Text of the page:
If you’re one of the millions of Americans suffering migraines, the term “debilitating” is rather an understatement. The disabling headache, along with the slew of distressing symptoms, can leave you to wonder when there’s going to be any reprieve and if it will ever get better over time.
The good news is that, while there’s no step-by-step plan to make migraine attacks stop, the condition can go into either a partial or full remission: partial means you have fewer than 15 days of migraine headaches, while full remission means you go an entire year without experiencing the symptoms.
Read on to learn about what can cause to migraines to worsen as well as the things you can do to avoid attacks and achieve remission.
Why Would Migraines Worsen Over Time?
One way a migraine can get worse is when it becomes chronic. This equates to having bouts of headache 15 or more days every month and of the other migraine symptoms on at least 8 days for more than 3 months.
This can be ascribed to the absence of a proper migraine treatment plan: how you treat your symptoms can have an impact on the frequency and severity of your symptoms.
Migraine headaches that persist and worsen need further medical evaluation, especially if you only started experiencing them after the age of 50, if they have occurred due to a head injury or a side effect of disease treatment, or if they are resistant to medication and lifestyle changes.
Heading Off Migraine Attacks
A commonsense strategy to stave off migraine attacks is to identify and avoid the very things that trigger them. Migraine headaches can be precipitated by smoking, alcohol, lack of sleep, caffeine, changes in schedule, hunger, strong fragrances, stress, and menstruation. Lifestyle changes, such as establishing a regular sleep and eating schedule, smoking cessation, reducing intake of alcohol and caffeine, using unscented products, and managing stress help head off attacks.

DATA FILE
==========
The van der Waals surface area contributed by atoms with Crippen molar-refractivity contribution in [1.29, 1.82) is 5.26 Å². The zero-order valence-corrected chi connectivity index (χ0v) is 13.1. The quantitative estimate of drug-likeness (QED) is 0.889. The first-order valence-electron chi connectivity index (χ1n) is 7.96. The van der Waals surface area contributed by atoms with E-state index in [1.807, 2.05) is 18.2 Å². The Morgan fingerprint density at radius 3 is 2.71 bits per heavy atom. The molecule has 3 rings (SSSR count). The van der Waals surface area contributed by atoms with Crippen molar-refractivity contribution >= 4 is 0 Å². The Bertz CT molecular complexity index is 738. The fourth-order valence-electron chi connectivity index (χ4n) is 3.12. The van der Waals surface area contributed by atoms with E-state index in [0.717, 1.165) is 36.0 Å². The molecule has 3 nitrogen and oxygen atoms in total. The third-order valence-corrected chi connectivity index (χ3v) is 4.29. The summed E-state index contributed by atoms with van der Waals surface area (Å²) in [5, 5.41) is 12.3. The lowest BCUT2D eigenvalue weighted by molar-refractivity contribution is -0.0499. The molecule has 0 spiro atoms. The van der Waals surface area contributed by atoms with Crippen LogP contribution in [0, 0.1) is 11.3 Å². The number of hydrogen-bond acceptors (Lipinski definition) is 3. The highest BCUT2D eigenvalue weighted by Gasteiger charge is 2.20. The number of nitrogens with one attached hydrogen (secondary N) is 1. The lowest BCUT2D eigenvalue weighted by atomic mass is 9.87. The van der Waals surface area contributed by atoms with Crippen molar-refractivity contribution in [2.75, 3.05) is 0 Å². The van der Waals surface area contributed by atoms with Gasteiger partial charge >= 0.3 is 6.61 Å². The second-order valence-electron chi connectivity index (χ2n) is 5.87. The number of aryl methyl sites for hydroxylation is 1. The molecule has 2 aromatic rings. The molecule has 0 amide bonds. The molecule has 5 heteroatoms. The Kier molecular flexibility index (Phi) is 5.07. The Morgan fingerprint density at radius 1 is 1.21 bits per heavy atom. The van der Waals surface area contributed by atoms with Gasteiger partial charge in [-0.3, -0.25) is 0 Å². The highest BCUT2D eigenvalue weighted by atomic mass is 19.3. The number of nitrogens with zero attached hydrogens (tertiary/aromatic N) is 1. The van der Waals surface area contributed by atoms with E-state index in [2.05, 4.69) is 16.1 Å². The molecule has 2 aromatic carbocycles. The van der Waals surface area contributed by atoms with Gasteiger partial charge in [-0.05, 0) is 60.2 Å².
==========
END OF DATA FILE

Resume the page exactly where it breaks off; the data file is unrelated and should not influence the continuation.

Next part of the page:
For women who have menstrual migraines, one way the attacks can be prevented is by taking medications before menstruation begins up until a few days after the period has ended. Medications used to treat migraines include triptans, gepants, and ditans, which belong to a class of drugs whose mechanism of action is to quiet down overactive pain nerves.
Doctors may also prescribe antidepressants, antiseizures, or beta blockers, to treat episodic migraines. Nonsteroidal anti-inflammatory drugs (NSAIDs), when taken at the onset of a migraine attack, can also help with managing the symptoms. The earlier you take your medication/s, the better they work.
Migraine Treatment in Wellington, FL
Here at Advanced Medical Clinic, board-certified internal medicine physician Dr. Ishan Gunawardene, along with the rest of our team, is dedicated to bringing one goal to fruition: keeping our patients healthy. Dr. Gunawardene can work closely with your neurologist or any other specialist contributing to your care to help you take full control of your migraine, so you can enjoy your life again.
Book your visit with Dr. Gunawardene today. Contact our staff at (561) 434-1935, or use our convenient online request form.